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Importance of the macroeconomic variables for variance prediction A GARCH-MIDAS approach

This paper applies the GARCH-MIDAS (Mixed Data Sampling) model to examine whether information contained in macroeconomic variables can help to predict short-term and long-term components of the return variance. A principal component analysis is used to incorporate the information contained in different variables. Our results show that including low-frequency macroeconomic information in the GARCH-MIDAS model improves the prediction ability of the model, particularly for the long-term variance component. Moreover, the GARCH-MIDAS model augmented with the first principal component outperforms all other specifications, indicating that the constructed principal component can be considered as a good proxy of the business cycle.

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Paper provided by Knut Wicksell Centre for Financial Studies, Lund University in its series Knut Wicksell Working Paper Series with number 2013/4.

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Length: 30 pages
Date of creation: 24 Feb 2013
Date of revision:
Handle: RePEc:hhs:luwick:2013_004
Contact details of provider: Postal: Knut Wicksell Centre for Financial Studies, Lund University School of Economics and Management, P.O. Box 7080, S-220 07 Lund, Sweden
Phone: +46 46-222 32 61
Fax: +46 46-222 34 06
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  1. Clements, Michael P & Galvão, Ana Beatriz, 2006. "Macroeconomic Forecasting with Mixed Frequency Data : Forecasting US output growth and inflation," The Warwick Economics Research Paper Series (TWERPS) 773, University of Warwick, Department of Economics.
  2. Whitelaw, Robert F, 1994. " Time Variations and Covariations in the Expectation and Volatility of Stock Market Returns," Journal of Finance, American Finance Association, vol. 49(2), pages 515-41, June.
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  5. Alper, C. Emre & Fendoglu, Salih & Saltoglu, Burak, 2008. "Forecasting Stock Market Volatilities Using MIDAS Regressions: An Application to the Emerging Markets," MPRA Paper 7460, University Library of Munich, Germany.
  6. Schwert, G William, 1989. " Why Does Stock Market Volatility Change over Time?," Journal of Finance, American Finance Association, vol. 44(5), pages 1115-53, December.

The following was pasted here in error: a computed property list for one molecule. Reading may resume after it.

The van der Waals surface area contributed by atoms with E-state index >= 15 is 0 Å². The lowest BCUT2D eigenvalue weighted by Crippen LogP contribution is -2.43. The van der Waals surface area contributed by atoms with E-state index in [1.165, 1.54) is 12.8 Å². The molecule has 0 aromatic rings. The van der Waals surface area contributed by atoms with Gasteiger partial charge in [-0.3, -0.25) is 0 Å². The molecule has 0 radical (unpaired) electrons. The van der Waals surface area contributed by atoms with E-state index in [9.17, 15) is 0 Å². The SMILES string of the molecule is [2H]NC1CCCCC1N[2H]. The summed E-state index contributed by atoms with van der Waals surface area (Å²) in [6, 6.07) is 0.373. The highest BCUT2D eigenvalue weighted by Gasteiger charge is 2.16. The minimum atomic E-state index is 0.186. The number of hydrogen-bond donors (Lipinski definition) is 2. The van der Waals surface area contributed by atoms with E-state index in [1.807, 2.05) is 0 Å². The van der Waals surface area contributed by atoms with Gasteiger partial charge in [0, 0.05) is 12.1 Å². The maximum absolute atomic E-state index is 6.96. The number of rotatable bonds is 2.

7. Diebold, Francis X & Mariano, Roberto S, 2002. "Comparing Predictive Accuracy," Journal of Business & Economic Statistics, American Statistical Association, vol. 20(1), pages 134-44, January.
  8. Hansen, Peter Reinhard, 2005. "A Test for Superior Predictive Ability," Journal of Business & Economic Statistics, American Statistical Association, vol. 23, pages 365-380, October.
  9. Ding, Zhuanxin & Granger, Clive W. J., 1996. "Modeling volatility persistence of speculative returns: A new approach," Journal of Econometrics, Elsevier, vol. 73(1), pages 185-215, July.
  10. Stock, James H & Watson, Mark W, 2002. "Macroeconomic Forecasting Using Diffusion Indexes," Journal of Business & Economic Statistics, American Statistical Association, vol. 20(2), pages 147-62, April.
  11. Elena Andreou & Eric Ghysels & Andros Kourtellos, 2007. "Regression Models with Mixed Sampling Frequencies," University of Cyprus Working Papers in Economics 8-2007, University of Cyprus Department of Economics.
  12. Allan Timmermann & Gabriel Perez-Quiros, 1999. "Firm Size and Cyclical Variations in Stock Returns," FMG Discussion Papers dp335, Financial Markets Group.
  13. Stock J.H. & Watson M.W., 2002. "Forecasting Using Principal Components From a Large Number of Predictors," Journal of the American Statistical Association, American Statistical Association, vol. 97, pages 1167-1179, December.
  14. Hamilton, James D & Gang, Lin, 1996. "Stock Market Volatility and the Business Cycle," Journal of Applied Econometrics, John Wiley & Sons, Ltd., vol. 11(5), pages 573-93, Sept.-Oct.
  15. Goffe, William L. & Ferrier, Gary D. & Rogers, John, 1994. "Global optimization of statistical functions with simulated annealing," Journal of Econometrics, Elsevier, vol. 60(1-2), pages 65-99.
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